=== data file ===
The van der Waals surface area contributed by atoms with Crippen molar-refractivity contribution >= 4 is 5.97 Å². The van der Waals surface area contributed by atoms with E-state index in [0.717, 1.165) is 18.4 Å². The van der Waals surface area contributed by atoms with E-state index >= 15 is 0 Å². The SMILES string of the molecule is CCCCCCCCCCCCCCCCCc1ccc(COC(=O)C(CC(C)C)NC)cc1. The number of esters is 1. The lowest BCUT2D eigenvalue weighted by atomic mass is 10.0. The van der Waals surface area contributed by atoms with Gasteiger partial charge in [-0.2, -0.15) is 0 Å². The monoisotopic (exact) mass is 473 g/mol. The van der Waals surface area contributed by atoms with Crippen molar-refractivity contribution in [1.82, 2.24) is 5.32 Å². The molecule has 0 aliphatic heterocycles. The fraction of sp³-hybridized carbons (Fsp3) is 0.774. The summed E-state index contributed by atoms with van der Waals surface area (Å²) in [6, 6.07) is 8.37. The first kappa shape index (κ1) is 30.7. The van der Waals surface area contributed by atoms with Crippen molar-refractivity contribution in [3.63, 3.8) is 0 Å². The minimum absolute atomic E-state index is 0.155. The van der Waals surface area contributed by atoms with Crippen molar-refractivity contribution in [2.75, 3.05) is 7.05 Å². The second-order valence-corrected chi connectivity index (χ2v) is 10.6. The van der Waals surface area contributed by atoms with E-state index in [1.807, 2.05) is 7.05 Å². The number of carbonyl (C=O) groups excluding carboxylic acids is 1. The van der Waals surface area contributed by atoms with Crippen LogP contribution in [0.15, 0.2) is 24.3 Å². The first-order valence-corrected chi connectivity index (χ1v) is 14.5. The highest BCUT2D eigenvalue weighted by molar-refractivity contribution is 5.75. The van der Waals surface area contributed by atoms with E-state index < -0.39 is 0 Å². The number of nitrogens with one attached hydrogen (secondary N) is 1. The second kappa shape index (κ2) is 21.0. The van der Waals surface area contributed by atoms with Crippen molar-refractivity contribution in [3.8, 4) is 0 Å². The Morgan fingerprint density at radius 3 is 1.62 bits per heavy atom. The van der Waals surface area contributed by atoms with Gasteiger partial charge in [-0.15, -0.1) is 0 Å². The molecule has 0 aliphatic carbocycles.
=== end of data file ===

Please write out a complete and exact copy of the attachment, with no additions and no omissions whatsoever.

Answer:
The van der Waals surface area contributed by atoms with Crippen molar-refractivity contribution >= 4 is 5.97 Å². The van der Waals surface area contributed by atoms with E-state index in [0.717, 1.165) is 18.4 Å². The van der Waals surface area contributed by atoms with E-state index >= 15 is 0 Å². The SMILES string of the molecule is CCCCCCCCCCCCCCCCCc1ccc(COC(=O)C(CC(C)C)NC)cc1. The number of esters is 1. The lowest BCUT2D eigenvalue weighted by atomic mass is 10.0. The van der Waals surface area contributed by atoms with Gasteiger partial charge in [-0.2, -0.15) is 0 Å². The monoisotopic (exact) mass is 473 g/mol. The van der Waals surface area contributed by atoms with Crippen molar-refractivity contribution in [1.82, 2.24) is 5.32 Å². The molecule has 0 aliphatic heterocycles. The fraction of sp³-hybridized carbons (Fsp3) is 0.774. The summed E-state index contributed by atoms with van der Waals surface area (Å²) in [6, 6.07) is 8.37. The first kappa shape index (κ1) is 30.7. The van der Waals surface area contributed by atoms with Crippen molar-refractivity contribution in [3.63, 3.8) is 0 Å². The minimum absolute atomic E-state index is 0.155. The van der Waals surface area contributed by atoms with Crippen molar-refractivity contribution in [2.75, 3.05) is 7.05 Å². The second-order valence-corrected chi connectivity index (χ2v) is 10.6. The van der Waals surface area contributed by atoms with E-state index in [1.807, 2.05) is 7.05 Å². The number of carbonyl (C=O) groups excluding carboxylic acids is 1. The van der Waals surface area contributed by atoms with Crippen LogP contribution in [0.15, 0.2) is 24.3 Å². The first-order valence-corrected chi connectivity index (χ1v) is 14.5. The highest BCUT2D eigenvalue weighted by molar-refractivity contribution is 5.75. The van der Waals surface area contributed by atoms with E-state index < -0.39 is 0 Å². The number of nitrogens with one attached hydrogen (secondary N) is 1. The second kappa shape index (κ2) is 21.0. The van der Waals surface area contributed by atoms with Crippen molar-refractivity contribution in [3.8, 4) is 0 Å². The Morgan fingerprint density at radius 3 is 1.62 bits per heavy atom. The van der Waals surface area contributed by atoms with Gasteiger partial charge in [-0.15, -0.1) is 0 Å². The molecule has 0 aliphatic carbocycles.